When End of the Month View time comes around I realise that some parts of the garden only come to light in these monthly posts and some areas not at all (although the latter perhaps for good reason…), so have decided to do a series of posts looking a little closer at individual areas. Today I am showing a little more detail of the paved area, our main view from the kitchen windows.
The garden slopes slightly from left to right and from back to front, accentuated at this point by the redistribution of soil dug from the footings of our extension. Thus there is a step up to the paved area to the left (just visible on the photo below) with an adjacent cobbled ramp to allow passage with a wheelbarrow, slate steps on the right, and a drop on the right beyond the pergola down to the stream. The raised bank between the steps became a rockery, constructed mostly with rocks found in the hedge, which despite an overhaul a couple of years ago is once again smothered in excitable ground hugging plants, albeit pretty. Ferns tend to self seed in the crevices and need to be removed before they overstay and outgrow their welcome. The witch hazel I am ‘watching’ for the monthly tree post is on the paved area at the far end of the rockery and barely noticeable whilst everything else is in full growth.
At the top of the steps is a grouping of lead effect pots and a stone sink, the latter removed from the house at some time before we came. It is from these pots that the cornus were moved to the shrub border last autumn, where they are not surprisingly much happier. The largest pot has my ‘Munstead Wood’ rose, accompanied by twice or thrice overwintered pelargoniums, the next sweet peas with verbena at their feet, and the other two have spare lobelia and diascia that had no other home to go to – forward thinking for the three smaller pots is required in the future! The hostas have been there for over 10 years or so and are untroubled by slugs in this location.
To the left beyond these pots is the rose arbour (awaiting overhaul and, in this picture, sheltering the shredder which was dealing with hedge trimmings) over which Rambling Rector sprawls, with Clematis texensis ‘Gravetye Beauty’ (in bud for the first time) climbing up the post on the left and C jouiniana ‘Praecox’ and climbing rose ‘New Dawn’ on the right. The path continues under the arbour and alongside the magnolia and now elevated snowdrop border to the left of the sitooterie and then the rest of the garden. The bench was rescued from a friend’s allotment and has been re-timbered but is awaiting a coat of my ubiquitous ‘Wild Thyme’.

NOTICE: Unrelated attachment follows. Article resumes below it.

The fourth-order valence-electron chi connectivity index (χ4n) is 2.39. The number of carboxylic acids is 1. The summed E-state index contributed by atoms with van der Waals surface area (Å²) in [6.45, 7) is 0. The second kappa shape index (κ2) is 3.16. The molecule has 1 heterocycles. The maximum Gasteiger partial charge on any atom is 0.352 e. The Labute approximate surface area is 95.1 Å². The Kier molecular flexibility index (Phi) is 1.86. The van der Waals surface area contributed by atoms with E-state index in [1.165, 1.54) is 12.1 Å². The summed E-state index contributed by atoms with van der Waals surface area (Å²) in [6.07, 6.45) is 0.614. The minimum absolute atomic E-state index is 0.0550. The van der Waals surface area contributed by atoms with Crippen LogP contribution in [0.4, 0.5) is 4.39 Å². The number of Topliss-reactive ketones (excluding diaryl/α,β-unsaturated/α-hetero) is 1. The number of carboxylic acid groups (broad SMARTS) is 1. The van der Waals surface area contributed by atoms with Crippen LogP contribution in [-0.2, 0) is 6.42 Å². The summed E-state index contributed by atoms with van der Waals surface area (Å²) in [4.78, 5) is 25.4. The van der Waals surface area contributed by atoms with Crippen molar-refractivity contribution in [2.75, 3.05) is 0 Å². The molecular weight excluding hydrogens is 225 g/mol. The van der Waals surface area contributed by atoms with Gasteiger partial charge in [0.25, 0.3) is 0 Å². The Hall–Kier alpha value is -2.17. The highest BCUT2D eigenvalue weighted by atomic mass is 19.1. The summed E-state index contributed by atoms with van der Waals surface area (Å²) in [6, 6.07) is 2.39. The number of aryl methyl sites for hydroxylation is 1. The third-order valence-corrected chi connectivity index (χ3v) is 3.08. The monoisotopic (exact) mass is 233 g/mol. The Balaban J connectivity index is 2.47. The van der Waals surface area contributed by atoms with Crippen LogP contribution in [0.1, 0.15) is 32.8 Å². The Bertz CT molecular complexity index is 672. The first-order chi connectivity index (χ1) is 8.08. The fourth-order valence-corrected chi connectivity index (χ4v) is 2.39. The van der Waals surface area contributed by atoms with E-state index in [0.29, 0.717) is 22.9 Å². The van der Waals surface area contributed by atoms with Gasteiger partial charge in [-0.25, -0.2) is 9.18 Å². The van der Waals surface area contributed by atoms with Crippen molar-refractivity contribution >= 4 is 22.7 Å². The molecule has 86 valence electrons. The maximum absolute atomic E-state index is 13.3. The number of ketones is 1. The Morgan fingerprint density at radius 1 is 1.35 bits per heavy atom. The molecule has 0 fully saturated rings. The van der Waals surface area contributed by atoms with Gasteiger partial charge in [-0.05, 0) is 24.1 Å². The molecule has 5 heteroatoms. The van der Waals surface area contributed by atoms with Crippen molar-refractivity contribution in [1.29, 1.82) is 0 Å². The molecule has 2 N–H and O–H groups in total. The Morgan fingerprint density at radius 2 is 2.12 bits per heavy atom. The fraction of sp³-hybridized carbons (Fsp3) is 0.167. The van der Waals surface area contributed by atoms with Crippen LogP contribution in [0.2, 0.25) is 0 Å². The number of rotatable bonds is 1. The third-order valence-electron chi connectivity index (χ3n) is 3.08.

There are several other containers on the paved area, mostly fairly recently acquired galvanised ones. These are home to three more new roses – patio rose ‘Sweet Dreams’ (top left, and a much prettier peachy colour than the photo suggests) and ‘Harlow Carr’ and ‘Little White Pet’ (top right). In front of the pergola (with ‘Danse de Feu’ roses, now in their 15th year, and three early clematis) the galvanised pot has Sweet William and another stone sink has various alpines.
Finally, a view looking across the Tai Chi lawn towards the sitooterie, showing four pots with young acers and three terracotta pots of double petunias. I gave up with petunias in these pots for several years as it had become too shady for them, but have given them another chance since the old plum tree was lopped – the grass should benefit from additional light too. The path to the right is bordered by an extension to the pergola which is planted with continuous flowering rambler ‘Rural England’; the apple and damsons are to the right of this, with a crossing point of the stream just out of shot in the foreground. The chunky mirror propped up was a neighbour’s reject, also rejected by the ‘tat’ man, and is awaiting a new location in the garden. Waste not, want not!